Modified Assessments

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Modifying Assessments ***

*** Teachers, please remember that student assessments should be individualized based on each student's needs, IEP plan, and accommodations/modifications. The following suggestions provided on this flyer are suggestions on how you can modify assessments for the students in your classroom :)


Some of our TOP TIPS:

MORE TIPS TO CONSIDER

Clear, Concise Language


  • Example: A student may read the word “beside” meaning literally “next door” to instead of meaning “with the exception of”



Reduced Amount of Questions


  • Students may be given less questions on an assessment to test the knowledge of the content



Reduced Answer Choices


  • Answers should not be crossed out/x’ed out
  • Answers should be in the correct alphabetical order (A,B,C,D)



Simplified Sentence Structure


  • Example: Students may benefit from simplified sentence structure on assessments. We want to be sure that the necessary vocabulary words are still present, but mindful that we are creating questions that are easily comprehensible for the students.
  • We want to keep in mind that students with disabilities are sometimes below the average reading level for the grade level and that the language in the questions should reflect this.
  • The vocabulary word could be given with a simple one word synonym in parenthesis next to the target word - Example: producing (making), distributing (selling) and consuming (using)



Free of grammatical errors/Correct punctuation and capitalization


  • Students with disabilities need tests that have correct language on them. Be mindful of typo's and pay close attention to punctuation and capitalization on tests.



Add visuals or images that students have seen/used to learn the concept


  • Adding visuals to assessments may help the student to complete the test
  • Visuals that you used to teach the concept may be beneficial on assessments as well



Chunk Word Banks


  • Example: 5 definitions and a dedicated bank of 5 terms before an additional 5 definitions and 5 terms.
  • Blocking out and placing a word bank above your 5 definitions may make the assessment visually clear for the student.



Study guide/review that aligns with the testable material should be given as guidelines to help parents/students to study


  • The assessment should match the content that the student was taught
  • The assessment should match the review the student was given
  • The test should not be given as a review prior to the test for the students to study and then take an identical test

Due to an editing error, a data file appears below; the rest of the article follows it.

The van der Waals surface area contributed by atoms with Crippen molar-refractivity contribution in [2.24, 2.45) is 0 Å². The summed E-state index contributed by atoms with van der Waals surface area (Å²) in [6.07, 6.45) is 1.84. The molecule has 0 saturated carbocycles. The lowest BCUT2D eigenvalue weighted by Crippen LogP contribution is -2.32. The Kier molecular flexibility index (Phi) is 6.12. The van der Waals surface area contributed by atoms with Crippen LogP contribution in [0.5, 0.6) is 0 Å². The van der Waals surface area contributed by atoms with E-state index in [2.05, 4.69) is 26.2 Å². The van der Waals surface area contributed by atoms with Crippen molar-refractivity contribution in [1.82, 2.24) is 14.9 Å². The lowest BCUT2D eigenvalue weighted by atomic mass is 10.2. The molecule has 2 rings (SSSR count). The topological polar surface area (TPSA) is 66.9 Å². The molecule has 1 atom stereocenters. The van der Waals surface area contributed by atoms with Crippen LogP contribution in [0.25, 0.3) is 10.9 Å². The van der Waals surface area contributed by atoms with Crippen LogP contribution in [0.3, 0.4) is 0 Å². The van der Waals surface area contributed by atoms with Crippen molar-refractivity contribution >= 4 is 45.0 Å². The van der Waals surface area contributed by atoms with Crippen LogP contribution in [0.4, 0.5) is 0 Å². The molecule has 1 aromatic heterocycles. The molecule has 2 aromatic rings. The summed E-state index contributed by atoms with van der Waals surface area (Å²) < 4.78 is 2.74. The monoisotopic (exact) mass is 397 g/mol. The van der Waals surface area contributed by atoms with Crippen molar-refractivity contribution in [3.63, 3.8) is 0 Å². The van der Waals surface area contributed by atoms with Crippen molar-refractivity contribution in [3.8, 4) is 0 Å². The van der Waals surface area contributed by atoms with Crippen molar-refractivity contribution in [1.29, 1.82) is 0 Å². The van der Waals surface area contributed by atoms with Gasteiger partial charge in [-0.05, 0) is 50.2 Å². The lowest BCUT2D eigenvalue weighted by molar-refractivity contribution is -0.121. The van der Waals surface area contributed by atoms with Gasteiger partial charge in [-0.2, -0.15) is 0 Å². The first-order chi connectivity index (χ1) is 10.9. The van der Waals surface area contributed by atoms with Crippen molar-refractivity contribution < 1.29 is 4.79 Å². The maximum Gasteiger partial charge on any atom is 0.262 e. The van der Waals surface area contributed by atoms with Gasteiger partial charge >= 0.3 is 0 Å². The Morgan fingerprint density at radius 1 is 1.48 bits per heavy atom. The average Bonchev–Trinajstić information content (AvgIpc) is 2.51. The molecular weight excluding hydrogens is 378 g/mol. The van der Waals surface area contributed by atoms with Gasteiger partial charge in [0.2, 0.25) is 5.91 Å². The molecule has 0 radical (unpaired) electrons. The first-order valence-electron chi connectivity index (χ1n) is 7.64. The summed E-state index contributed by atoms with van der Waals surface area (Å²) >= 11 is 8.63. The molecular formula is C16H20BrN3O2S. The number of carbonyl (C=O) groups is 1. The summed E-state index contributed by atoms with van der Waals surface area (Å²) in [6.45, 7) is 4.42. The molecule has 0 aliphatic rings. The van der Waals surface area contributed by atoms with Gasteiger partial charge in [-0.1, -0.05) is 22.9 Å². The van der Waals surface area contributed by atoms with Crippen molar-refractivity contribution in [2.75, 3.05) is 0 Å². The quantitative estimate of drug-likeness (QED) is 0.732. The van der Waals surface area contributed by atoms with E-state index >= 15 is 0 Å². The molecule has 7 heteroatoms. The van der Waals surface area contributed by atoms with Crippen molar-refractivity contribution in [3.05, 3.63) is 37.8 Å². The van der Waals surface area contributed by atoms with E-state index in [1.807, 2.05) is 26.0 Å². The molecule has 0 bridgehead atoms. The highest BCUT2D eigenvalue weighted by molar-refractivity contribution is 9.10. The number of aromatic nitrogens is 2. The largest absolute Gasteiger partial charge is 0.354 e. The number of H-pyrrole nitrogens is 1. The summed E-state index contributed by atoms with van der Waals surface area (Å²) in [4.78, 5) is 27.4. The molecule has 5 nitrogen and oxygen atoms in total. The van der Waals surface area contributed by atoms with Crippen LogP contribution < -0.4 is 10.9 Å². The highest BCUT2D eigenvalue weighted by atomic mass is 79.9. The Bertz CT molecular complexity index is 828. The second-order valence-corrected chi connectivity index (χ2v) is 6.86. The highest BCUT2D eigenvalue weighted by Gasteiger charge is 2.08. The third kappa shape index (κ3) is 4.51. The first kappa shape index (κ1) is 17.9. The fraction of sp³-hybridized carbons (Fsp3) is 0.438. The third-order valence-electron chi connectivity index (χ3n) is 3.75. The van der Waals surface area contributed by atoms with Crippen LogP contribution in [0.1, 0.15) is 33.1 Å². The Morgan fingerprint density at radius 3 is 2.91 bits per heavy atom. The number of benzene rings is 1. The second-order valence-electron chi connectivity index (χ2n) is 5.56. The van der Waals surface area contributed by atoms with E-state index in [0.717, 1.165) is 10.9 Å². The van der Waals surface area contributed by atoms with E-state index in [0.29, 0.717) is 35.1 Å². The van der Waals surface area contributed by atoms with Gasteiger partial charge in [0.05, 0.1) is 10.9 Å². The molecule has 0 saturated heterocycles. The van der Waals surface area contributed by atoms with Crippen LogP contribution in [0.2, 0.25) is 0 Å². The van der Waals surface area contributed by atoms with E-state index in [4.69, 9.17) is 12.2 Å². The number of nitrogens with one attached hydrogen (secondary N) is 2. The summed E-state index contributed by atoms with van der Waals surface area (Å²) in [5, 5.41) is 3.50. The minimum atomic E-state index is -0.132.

Allow students to have individual copies of test rather than class set so they can write on it, and think through problems!


What does the research say?

  • Approximately two-thirds of special education students have been afforded accommodations in statewide assessments, the most common being extended time, alternative setting, and/or read-aloud accommodations (Bolt & Thurlow, 2004).


  • Accommodations affect test scores for students with disabilities, lowering scores in some cases, raising scores in most others (Chiu & Pearson, 1999; Elliott et al., 1999; Elliott, Kratochwill, & McKevitt, 2001; Kettler et al., 2005; McKevitt, 2000; Koenig & Bachman, 2004; Schulte, Elliott, & Kratochwill, 2001; Tindal, Heath, Hollenbeck, Almond, & Harniss, 1998). Lowered scores appear to result when accommodations are poorly matched to student need or when the student has not had sufficient opportunity to practice using an accommodation in day-to-day settings prior to the testing situation.


  • Introducing an unfamiliar accommodation for the first time during a required testing situation may not necessarily help a student who has not had the opportunity to practice its use. (Koenig & Bachman, 2004; Sireci et al., 2003; Thompson et al., 2002).


  • Students with disabilities bring an extremely broad range of strengths and weaknesses with them to testing environments. It is quite possible, in fact, for two students with very similar disabilities to require very different accommodations. Teacher training and practical guidance in selecting appropriate accommodations for individual students would clearly go a long way toward improving and informing decision making, but the availability of these valuable commodities can vary even in the same district or school (Helwig & Tindal, 2003; Hollenbeck, Tindal, & Almond, 1998; McDonnell et al., 1997; McKevitt & Elliott, 2001; Tindal & Fuchs, 2000).


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